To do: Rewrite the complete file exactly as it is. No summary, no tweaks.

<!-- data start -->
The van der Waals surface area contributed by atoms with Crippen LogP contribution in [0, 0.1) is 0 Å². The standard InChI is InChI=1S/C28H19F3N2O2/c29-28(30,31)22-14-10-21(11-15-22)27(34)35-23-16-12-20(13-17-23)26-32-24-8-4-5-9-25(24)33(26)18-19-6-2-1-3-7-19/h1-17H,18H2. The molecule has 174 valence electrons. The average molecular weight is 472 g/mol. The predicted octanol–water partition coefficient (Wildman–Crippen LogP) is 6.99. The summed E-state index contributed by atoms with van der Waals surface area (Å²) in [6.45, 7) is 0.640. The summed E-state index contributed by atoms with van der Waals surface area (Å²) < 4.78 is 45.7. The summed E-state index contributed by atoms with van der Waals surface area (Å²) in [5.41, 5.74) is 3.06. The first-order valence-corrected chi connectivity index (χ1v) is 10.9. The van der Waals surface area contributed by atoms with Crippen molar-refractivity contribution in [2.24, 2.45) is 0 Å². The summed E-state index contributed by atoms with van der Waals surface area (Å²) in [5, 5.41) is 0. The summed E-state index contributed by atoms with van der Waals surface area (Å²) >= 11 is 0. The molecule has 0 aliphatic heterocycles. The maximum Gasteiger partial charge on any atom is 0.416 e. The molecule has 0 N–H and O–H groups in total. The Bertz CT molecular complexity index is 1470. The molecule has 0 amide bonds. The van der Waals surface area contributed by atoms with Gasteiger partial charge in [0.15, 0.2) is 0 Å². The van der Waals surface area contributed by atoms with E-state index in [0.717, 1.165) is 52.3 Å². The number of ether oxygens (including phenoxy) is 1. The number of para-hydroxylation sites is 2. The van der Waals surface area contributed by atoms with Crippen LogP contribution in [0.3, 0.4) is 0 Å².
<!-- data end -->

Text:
The van der Waals surface area contributed by atoms with Crippen LogP contribution in [0, 0.1) is 0 Å². The standard InChI is InChI=1S/C28H19F3N2O2/c29-28(30,31)22-14-10-21(11-15-22)27(34)35-23-16-12-20(13-17-23)26-32-24-8-4-5-9-25(24)33(26)18-19-6-2-1-3-7-19/h1-17H,18H2. The molecule has 174 valence electrons. The average molecular weight is 472 g/mol. The predicted octanol–water partition coefficient (Wildman–Crippen LogP) is 6.99. The summed E-state index contributed by atoms with van der Waals surface area (Å²) in [6.45, 7) is 0.640. The summed E-state index contributed by atoms with van der Waals surface area (Å²) < 4.78 is 45.7. The summed E-state index contributed by atoms with van der Waals surface area (Å²) in [5.41, 5.74) is 3.06. The first-order valence-corrected chi connectivity index (χ1v) is 10.9. The van der Waals surface area contributed by atoms with Crippen molar-refractivity contribution in [2.24, 2.45) is 0 Å². The summed E-state index contributed by atoms with van der Waals surface area (Å²) in [5, 5.41) is 0. The summed E-state index contributed by atoms with van der Waals surface area (Å²) >= 11 is 0. The molecule has 0 aliphatic heterocycles. The maximum Gasteiger partial charge on any atom is 0.416 e. The molecule has 0 N–H and O–H groups in total. The Bertz CT molecular complexity index is 1470. The molecule has 0 amide bonds. The van der Waals surface area contributed by atoms with Gasteiger partial charge in [0.15, 0.2) is 0 Å². The van der Waals surface area contributed by atoms with E-state index in [0.717, 1.165) is 52.3 Å². The number of ether oxygens (including phenoxy) is 1. The number of para-hydroxylation sites is 2. The van der Waals surface area contributed by atoms with Crippen LogP contribution in [0.3, 0.4) is 0 Å².